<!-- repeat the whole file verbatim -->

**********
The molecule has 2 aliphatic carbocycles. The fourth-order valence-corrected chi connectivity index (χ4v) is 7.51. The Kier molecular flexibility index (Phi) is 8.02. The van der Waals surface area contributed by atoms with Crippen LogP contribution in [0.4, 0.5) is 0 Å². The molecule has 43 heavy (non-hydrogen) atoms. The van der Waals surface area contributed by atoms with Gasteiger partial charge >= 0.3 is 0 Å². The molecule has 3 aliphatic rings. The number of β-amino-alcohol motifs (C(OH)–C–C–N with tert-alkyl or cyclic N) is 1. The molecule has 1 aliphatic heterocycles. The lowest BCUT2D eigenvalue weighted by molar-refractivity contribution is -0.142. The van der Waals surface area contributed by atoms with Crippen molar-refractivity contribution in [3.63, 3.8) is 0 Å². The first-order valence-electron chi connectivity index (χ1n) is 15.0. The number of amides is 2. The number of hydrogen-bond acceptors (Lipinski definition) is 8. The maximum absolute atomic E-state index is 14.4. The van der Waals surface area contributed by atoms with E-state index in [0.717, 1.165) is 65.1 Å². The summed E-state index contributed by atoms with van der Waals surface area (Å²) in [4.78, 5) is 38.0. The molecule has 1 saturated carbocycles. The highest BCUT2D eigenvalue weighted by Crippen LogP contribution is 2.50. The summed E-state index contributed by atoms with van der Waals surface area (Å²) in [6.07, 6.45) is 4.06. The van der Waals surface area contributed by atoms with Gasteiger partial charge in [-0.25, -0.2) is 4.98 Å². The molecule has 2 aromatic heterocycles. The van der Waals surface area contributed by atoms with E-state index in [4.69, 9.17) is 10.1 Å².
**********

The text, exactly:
The molecule has 2 aliphatic carbocycles. The fourth-order valence-corrected chi connectivity index (χ4v) is 7.51. The Kier molecular flexibility index (Phi) is 8.02. The van der Waals surface area contributed by atoms with Crippen LogP contribution in [0.4, 0.5) is 0 Å². The molecule has 43 heavy (non-hydrogen) atoms. The van der Waals surface area contributed by atoms with Gasteiger partial charge >= 0.3 is 0 Å². The molecule has 3 aliphatic rings. The number of β-amino-alcohol motifs (C(OH)–C–C–N with tert-alkyl or cyclic N) is 1. The molecule has 1 aliphatic heterocycles. The lowest BCUT2D eigenvalue weighted by molar-refractivity contribution is -0.142. The van der Waals surface area contributed by atoms with Crippen molar-refractivity contribution in [3.63, 3.8) is 0 Å². The first-order valence-electron chi connectivity index (χ1n) is 15.0. The number of amides is 2. The number of hydrogen-bond acceptors (Lipinski definition) is 8. The maximum absolute atomic E-state index is 14.4. The van der Waals surface area contributed by atoms with E-state index in [0.717, 1.165) is 65.1 Å². The summed E-state index contributed by atoms with van der Waals surface area (Å²) in [4.78, 5) is 38.0. The molecule has 1 saturated carbocycles. The highest BCUT2D eigenvalue weighted by Crippen LogP contribution is 2.50. The summed E-state index contributed by atoms with van der Waals surface area (Å²) in [6.07, 6.45) is 4.06. The van der Waals surface area contributed by atoms with Gasteiger partial charge in [-0.25, -0.2) is 4.98 Å². The molecule has 2 aromatic heterocycles. The van der Waals surface area contributed by atoms with E-state index in [4.69, 9.17) is 10.1 Å².